South Africa is scrambling to reassure the African Union that the country does not have any official policy that sanctions violence against foreign nationals.
Home Affairs Minister Malusi Gigaba said government would meet AU diplomats and ambassadors on Friday to emphasise to them that South Africa was doing all it could to stem the wave of anti-foreigner sentiment that is sweeping across South Africa.
“But it is necessary for ambassadors that before they make (reckless) pronouncements, to meet government and seek to immense themselves with knowledge with what is going on the ground,” Gigaba said while addressing a press conference in Parliament.
His address came ahead of a divisive protest march organised by the Mamelodi Concerned Residents in Pretoria on Friday.
“We expect ambassadors will appeal to their nationals to respect the laws of the country in which they live,” he said.
He also said there had been no anti-xenophobic statement which had been perpertuated by the government. “We try our best to manage calm and responsible pronouncements in an environment where there is a number of international and domestic populace who seek to pounce on the vulnerability of immigrants in order to become popular, and serve their own interests,” Gigaba added.
South Africa is experiencing heightened tensions between immigrant communities and South Africans who blame migrants for everything from crime, drugs and joblessness to hijacking buildings and stealing their women.
MTN attacked in Nigeria
The effects of the tensions are spreading across the continent in many ways than one, with reports this week that Nigerian protesters attacked and vandalised the head office of South African mobile phone giant MTN in Abuja on Thursday in apparent retaliation for anti-Nigerian violence in South Africa.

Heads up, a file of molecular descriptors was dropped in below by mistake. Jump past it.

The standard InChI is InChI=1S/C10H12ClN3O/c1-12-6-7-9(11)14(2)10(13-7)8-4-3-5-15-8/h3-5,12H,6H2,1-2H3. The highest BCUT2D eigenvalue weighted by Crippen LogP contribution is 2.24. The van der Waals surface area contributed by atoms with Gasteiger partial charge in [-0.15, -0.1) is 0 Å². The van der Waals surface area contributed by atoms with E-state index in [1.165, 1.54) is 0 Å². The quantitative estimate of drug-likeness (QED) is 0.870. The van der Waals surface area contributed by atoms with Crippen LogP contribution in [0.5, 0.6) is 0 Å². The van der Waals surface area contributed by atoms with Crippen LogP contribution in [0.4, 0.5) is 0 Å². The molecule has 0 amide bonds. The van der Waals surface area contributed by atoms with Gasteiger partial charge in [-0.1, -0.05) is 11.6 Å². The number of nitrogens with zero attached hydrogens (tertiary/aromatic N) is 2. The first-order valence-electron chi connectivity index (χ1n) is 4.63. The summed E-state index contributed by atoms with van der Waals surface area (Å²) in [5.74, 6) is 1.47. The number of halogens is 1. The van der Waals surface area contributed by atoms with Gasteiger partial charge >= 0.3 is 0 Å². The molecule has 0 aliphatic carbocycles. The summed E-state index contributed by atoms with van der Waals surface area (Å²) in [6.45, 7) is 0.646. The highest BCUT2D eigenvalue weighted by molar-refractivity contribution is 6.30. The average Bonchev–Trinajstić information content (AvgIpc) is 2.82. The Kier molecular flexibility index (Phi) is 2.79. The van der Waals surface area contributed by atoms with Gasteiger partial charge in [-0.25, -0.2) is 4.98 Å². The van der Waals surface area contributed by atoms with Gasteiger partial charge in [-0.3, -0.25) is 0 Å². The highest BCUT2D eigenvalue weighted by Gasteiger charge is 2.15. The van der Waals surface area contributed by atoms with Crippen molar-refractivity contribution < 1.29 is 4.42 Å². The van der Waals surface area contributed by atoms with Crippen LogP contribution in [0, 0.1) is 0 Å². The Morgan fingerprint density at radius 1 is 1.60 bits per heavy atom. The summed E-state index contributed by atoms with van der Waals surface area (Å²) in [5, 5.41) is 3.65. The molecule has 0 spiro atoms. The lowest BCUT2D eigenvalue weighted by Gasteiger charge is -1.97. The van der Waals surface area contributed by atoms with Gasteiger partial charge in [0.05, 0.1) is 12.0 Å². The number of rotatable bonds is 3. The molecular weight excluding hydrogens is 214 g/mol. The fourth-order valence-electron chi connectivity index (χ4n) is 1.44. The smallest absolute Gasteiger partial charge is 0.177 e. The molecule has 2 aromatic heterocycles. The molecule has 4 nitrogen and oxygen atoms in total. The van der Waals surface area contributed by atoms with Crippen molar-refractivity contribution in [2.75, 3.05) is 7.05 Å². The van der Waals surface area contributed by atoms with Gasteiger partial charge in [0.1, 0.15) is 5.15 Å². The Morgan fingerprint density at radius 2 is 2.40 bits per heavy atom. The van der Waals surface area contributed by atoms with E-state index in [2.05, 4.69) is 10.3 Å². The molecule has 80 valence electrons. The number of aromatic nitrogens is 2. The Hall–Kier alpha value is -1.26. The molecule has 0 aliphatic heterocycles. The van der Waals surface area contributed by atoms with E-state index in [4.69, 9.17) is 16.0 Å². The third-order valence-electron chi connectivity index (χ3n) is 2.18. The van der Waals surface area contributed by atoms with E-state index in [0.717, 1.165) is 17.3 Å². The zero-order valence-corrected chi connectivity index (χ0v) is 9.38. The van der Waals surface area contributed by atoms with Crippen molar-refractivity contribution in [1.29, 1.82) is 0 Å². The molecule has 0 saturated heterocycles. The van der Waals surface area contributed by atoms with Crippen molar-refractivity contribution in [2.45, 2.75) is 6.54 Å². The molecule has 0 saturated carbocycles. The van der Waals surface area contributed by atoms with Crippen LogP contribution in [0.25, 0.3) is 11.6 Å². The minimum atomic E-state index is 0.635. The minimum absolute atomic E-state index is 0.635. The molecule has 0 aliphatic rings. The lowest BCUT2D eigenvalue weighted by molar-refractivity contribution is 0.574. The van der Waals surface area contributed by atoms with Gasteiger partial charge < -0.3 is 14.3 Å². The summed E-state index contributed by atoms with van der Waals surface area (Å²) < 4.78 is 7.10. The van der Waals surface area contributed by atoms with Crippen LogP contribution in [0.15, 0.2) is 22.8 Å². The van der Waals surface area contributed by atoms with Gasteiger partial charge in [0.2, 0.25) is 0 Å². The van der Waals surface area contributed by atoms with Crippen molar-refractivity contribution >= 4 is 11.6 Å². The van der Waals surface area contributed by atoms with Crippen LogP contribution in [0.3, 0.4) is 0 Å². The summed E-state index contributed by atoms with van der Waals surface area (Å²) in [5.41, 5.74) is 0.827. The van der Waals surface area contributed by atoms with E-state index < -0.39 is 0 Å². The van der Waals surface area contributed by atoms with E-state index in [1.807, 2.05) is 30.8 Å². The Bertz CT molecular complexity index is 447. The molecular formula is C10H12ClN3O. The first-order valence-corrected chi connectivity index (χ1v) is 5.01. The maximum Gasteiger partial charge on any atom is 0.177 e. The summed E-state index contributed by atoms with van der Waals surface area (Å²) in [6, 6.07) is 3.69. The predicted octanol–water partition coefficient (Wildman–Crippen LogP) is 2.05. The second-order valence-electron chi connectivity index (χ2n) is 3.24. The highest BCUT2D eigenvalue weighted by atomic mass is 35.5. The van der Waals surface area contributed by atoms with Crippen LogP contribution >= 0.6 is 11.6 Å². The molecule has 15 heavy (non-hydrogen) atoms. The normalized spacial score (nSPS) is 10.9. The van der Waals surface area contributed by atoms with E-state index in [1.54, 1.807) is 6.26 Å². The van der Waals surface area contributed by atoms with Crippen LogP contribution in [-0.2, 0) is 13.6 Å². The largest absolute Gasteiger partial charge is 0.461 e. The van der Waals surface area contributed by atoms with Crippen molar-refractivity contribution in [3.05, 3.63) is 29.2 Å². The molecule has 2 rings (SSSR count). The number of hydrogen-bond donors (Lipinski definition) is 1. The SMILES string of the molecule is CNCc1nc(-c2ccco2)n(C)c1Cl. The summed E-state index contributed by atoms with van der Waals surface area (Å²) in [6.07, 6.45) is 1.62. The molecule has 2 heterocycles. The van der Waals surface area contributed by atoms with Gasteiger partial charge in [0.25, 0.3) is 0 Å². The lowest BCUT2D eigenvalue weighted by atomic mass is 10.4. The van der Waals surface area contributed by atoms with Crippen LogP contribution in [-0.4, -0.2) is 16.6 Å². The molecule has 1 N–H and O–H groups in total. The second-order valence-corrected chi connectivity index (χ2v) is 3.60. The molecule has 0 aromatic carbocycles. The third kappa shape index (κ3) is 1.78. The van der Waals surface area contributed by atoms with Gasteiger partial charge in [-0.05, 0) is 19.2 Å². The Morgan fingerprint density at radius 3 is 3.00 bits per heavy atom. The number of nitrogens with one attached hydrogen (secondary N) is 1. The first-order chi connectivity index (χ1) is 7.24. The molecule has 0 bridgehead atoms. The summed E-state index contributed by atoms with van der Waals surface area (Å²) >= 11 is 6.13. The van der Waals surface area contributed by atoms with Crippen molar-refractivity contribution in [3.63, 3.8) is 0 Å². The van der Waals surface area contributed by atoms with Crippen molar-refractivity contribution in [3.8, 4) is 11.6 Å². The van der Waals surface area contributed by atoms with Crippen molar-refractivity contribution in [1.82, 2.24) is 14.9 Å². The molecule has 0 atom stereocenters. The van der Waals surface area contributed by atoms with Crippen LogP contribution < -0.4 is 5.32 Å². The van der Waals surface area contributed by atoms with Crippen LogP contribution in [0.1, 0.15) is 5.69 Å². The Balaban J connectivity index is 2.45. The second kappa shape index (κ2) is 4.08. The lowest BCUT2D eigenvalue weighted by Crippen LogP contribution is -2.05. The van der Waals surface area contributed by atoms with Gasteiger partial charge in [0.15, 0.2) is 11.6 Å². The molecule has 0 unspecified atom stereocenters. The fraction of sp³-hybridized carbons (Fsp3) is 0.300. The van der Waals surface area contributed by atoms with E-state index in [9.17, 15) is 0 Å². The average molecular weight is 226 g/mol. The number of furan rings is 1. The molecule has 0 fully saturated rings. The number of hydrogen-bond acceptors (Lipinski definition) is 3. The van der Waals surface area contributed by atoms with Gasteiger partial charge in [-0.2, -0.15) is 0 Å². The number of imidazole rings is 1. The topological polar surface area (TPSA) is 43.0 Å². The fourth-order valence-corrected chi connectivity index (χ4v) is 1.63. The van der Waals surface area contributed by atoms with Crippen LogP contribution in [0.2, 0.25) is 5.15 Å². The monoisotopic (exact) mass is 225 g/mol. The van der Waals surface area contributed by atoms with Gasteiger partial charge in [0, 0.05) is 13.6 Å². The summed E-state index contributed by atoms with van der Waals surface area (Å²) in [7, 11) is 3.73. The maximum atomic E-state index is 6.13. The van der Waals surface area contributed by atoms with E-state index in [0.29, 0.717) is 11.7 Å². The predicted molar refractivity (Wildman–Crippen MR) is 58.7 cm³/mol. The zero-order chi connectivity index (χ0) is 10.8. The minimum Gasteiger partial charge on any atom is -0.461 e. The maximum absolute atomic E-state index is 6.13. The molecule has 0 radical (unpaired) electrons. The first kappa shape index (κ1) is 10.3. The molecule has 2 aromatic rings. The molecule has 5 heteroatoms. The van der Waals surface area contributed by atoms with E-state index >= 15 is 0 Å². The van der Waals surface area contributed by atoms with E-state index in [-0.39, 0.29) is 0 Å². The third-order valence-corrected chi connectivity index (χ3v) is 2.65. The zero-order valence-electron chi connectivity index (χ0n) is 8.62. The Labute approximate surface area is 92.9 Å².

“They are protesting against the xenophobic attacks on Nigerians in South Africa. It’s our regional head office in Abuja. That’s where we have our customer care center,” the MTN spokesman said.
“They vandalised equipment, stole customer phones and I-Pads. Some customers too were attacked.”
A South African government source described the attack as serious. “This wasn’t just some people on the street throwing stones. They broke into the building and stole things and broke things,” the source said.
Nigeria and South Africa, the continent’s two largest economies and pre-eminent diplomatic and military powers, enjoy a volatile relationship.
In South Africa at least 20 shops believed to belong to immigrants were looted in Pretoria although police refused to say if the attackers were specifically targeting foreigners.
Anti-immigrant violence flares sporadically in South Africa, fuelled by persistent 26 percent unemployment and a belief that African foreigners, some of them illegal immigrants, are taking jobs from locals. Responding to attacks on the shops, Nigeria’s foreign ministry said it would summon South Africa’s envoy to raise its concerns over “xenophobic attacks” on Nigerians, other Africans and Pakistanis.
Minister Gigaba said the SA government was going ahead with efforts to holistically manage immigration and the documentation of migrants. He cited the Lesotho and Zimbabwe special permit dispensations which he said had made a huge difference in separating asylum seekers and economic migrants.
He took a swipe at fake sound clippings and photo-shopped pictures that are circulating both in the country and other countries on the African continent purporting to be showing xenophobic attacks in the country.
“I wish to deny categorically that those are authentic. They have been photo-shopped and the sound clipping is work of somebody who seeks to instill hysteria in the country to incite the public as well as drive fear among foreign nationals both in the country and abroad.”
“In an environment of heightened tensions, you don’t want irresponsible jokes. Don’t make irresponsble jokes that add fuel to the fire,” he said. Gigaba explained that companies operating in the country had to first employ locals and that was a similar phenomenon in other countries.
” This 60% is a minimum target. We are not saying every company must employ 60% South Africans and 40% foreign nationals,” he said, adding that the quota could be changed on advice from the immigration advisory board.
But, he sent a stern warning to businesses that continued to hire undocumented foreign nationals.
“We are to vist to ensure compliance and as we have done in other shops we will charge managers with non-compliance with South African laws.”
He insisted that foreigners with critical sskills were welcome to seek employment and the same applied to those in possession of legal visas and permits allowing them to be and work in the country.
He also called for an end to the profiling of persons commitign crime according to their nationality.
“We must deal with those committing crime, whatever their country of origin is, as criminals and alleged criminals according to what our constitution and laws prescribe.”